The applied learning setting, frequently outside the traditional classroom, challenges students to integrate and to apply that knowledge to broader, real-world situations. Study abroad is the ultimate applied learning setting. Eating weird food; being plunged into a different time zone; figuring out the metro system; hearing a foreign language 24 hours a day; adjusting to the non-student-centered classroom; debating the merits of U.S. foreign policy; learning that a perfectly-acceptable hand gesture here might get you into trouble there; and accepting the fact that common practice is to begin your 1:00 appointment at 1:45; are all applied learning experiences that nurture patience, flexibility, independent decision-making, perseverance, acceptance of diversity, and diplomacy.In addition to all of these "soft," transferable, skills, some very practical discipline-specific lessons are taught to UNCW students who participate in any one of our 500 programs abroad. For example, future nurses provide care to rural and urban populations and learn about the health care systems in El Salvador and Guatemala. Gaining an appreciation for realities such as the tensions between traditional and western medicine, the role played by religion or family dynamics in health practices, and how poverty prevents access to health care, produces compassionate, informed, and effective caregivers.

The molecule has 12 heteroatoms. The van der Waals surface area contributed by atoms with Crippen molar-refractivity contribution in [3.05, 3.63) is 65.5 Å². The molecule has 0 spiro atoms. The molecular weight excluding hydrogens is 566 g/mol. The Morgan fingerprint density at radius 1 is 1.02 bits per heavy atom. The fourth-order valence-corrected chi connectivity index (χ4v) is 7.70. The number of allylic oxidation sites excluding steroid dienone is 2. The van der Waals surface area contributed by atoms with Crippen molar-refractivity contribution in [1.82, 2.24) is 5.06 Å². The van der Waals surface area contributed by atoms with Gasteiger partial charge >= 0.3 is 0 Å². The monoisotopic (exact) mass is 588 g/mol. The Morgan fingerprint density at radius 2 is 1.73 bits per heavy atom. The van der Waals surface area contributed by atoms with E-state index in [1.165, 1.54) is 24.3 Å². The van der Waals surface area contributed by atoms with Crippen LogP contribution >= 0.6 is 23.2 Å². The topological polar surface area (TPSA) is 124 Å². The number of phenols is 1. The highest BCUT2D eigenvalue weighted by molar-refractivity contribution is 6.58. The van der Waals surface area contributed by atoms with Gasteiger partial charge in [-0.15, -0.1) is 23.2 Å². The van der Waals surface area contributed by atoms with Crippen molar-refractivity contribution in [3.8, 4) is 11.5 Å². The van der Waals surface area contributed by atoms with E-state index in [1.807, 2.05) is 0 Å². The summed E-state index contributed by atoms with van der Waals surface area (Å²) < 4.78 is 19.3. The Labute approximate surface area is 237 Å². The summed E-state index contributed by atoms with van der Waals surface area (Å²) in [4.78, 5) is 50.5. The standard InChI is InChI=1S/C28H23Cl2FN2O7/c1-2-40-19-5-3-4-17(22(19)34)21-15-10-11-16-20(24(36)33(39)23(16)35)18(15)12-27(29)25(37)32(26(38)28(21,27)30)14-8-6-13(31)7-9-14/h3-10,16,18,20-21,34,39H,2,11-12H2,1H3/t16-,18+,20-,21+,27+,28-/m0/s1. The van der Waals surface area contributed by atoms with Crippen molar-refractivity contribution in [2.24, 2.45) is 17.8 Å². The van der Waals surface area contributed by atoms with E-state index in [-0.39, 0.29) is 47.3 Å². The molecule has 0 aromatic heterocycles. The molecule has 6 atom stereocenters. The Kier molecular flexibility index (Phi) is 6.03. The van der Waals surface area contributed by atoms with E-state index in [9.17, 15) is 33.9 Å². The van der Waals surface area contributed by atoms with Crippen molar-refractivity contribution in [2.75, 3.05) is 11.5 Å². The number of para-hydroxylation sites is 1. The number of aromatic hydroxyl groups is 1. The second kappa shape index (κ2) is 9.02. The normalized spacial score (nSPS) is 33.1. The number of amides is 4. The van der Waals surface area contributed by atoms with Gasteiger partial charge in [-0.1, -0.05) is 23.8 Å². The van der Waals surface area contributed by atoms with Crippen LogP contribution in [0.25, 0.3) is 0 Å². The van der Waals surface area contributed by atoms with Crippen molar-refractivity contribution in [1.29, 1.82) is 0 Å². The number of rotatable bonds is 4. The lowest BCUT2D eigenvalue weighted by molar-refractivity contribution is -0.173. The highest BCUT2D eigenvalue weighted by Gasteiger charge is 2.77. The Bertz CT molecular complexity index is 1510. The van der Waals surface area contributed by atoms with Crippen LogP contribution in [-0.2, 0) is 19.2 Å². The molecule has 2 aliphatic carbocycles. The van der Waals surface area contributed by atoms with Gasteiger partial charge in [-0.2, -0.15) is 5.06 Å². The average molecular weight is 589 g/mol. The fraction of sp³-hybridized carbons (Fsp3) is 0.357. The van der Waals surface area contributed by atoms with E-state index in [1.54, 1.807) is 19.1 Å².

Anthropology students in Belize apply the scientific method they have learned in the classroom to real field settings. Students work on research questions in areas where they have limited time and resources. The class stresses the development of a project, data collection and analysis all enveloped in the environment of "one shot" availability, common to on-site research. These are just two examples of the world of applied learning opportunities abroad that await students. Programs can tailor-fit participants' academic disciplines, pastimes, and pocketbook. There is a global applied learning experience for you.